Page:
Speaking on The Pat Kenny Show on Newstalk on Thursday morning, Croke Park commercial and stadium director Peter McKenna responded to the criticism levelled at the GAA by Michael Duignan on The Sunday Game.
Duignan was furious that a match of the magnitude of Kilkenny vs Waterford was not shown free-to-air in Ireland, and that his 83-year-old father was unable to see it as a result.
I think the Sky deal is so wrong on so many levels and it’s not because I’m in RTÉ, working for The Sunday Game.
My parents are at home, my father’s 83 years of age, a savage hurling man. Why should he have to go the pub, he doesn’t go the pub, to watch a match?
This obviously did not go down to well with the GAA, and McKenna was quick to point out that if Duignan wanted to, he could have paid €10 to see the match on it's own.
Michael is an employee of RTE, he’s paid to be an analyst. Is it particularly fair that that comment is allowed to carry without counterpoint to it?
You can get a Sky Now product, you could have seen that game for €10 if that was your real intent. The irony is that Michael tweeted the day before about sitting down to watch the Lions match, so he has Sky, so it seems to be a curious position to have taken.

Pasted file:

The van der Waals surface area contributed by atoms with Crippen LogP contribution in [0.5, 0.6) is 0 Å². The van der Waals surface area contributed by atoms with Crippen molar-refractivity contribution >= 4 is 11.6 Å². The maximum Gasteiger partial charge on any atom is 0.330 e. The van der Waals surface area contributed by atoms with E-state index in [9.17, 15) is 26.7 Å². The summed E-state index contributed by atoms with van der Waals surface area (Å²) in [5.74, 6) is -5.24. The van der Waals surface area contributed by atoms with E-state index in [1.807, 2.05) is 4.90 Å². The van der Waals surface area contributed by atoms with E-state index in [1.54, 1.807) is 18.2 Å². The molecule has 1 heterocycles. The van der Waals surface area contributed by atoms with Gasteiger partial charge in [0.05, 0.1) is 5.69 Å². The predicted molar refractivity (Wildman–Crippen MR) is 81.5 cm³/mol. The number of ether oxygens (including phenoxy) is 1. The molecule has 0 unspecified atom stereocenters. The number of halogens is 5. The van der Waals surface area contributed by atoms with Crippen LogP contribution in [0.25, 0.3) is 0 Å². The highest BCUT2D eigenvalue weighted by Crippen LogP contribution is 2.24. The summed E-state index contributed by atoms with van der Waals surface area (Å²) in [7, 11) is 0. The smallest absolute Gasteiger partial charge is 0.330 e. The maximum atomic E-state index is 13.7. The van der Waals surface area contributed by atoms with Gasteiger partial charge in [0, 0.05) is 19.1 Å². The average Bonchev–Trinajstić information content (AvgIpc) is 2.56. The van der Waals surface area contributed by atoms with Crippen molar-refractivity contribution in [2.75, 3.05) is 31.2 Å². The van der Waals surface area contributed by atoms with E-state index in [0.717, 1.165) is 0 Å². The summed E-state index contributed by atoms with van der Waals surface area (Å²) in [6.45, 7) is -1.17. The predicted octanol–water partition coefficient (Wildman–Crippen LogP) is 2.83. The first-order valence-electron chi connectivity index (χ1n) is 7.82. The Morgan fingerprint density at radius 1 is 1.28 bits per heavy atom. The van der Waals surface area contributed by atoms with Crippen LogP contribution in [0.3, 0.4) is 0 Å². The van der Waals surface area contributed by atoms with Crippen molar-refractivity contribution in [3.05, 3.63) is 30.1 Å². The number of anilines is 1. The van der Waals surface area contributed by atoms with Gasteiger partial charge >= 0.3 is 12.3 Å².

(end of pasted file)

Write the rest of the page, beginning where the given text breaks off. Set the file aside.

The Croke Park commercial director continued to outline why the deal with Sky helps with funding in an attempt to refute Duignan's claim that the GAA 'has enough money', and claimed that the match in question was picked at the start of the year.
We get about €2.5m from government every year to run our games, but with sponsorship and everything else, we need that have games development officers, to put investment into Tullamore in Offaly, the new Páirc Uí Chaoimh, Croke Park and so on.
In total, we would reinvest 92% of all the income we get in. It’s not as though there’s massive shareholders sitting in Croke Park and running away off with it. It’s about creating a small economy which is the GAA in order to look after ourselves.
Matches must have a value for a pay-to-see service to buy them, and obviously the Waterford game had huge value. That was selected at the start of the year. Nobody knew what that game would be. It just happened to be one of the greats.
McKenna concluded by suggesting that he and the GAA were open to the idea of renewing their partnership with Sky.
Duignan won't be impressed with the response, but that tweet about watching the Lions really came back to bite him in the arse.
You can listen back to the Pat Kenny Show in full over on Newstalk.com.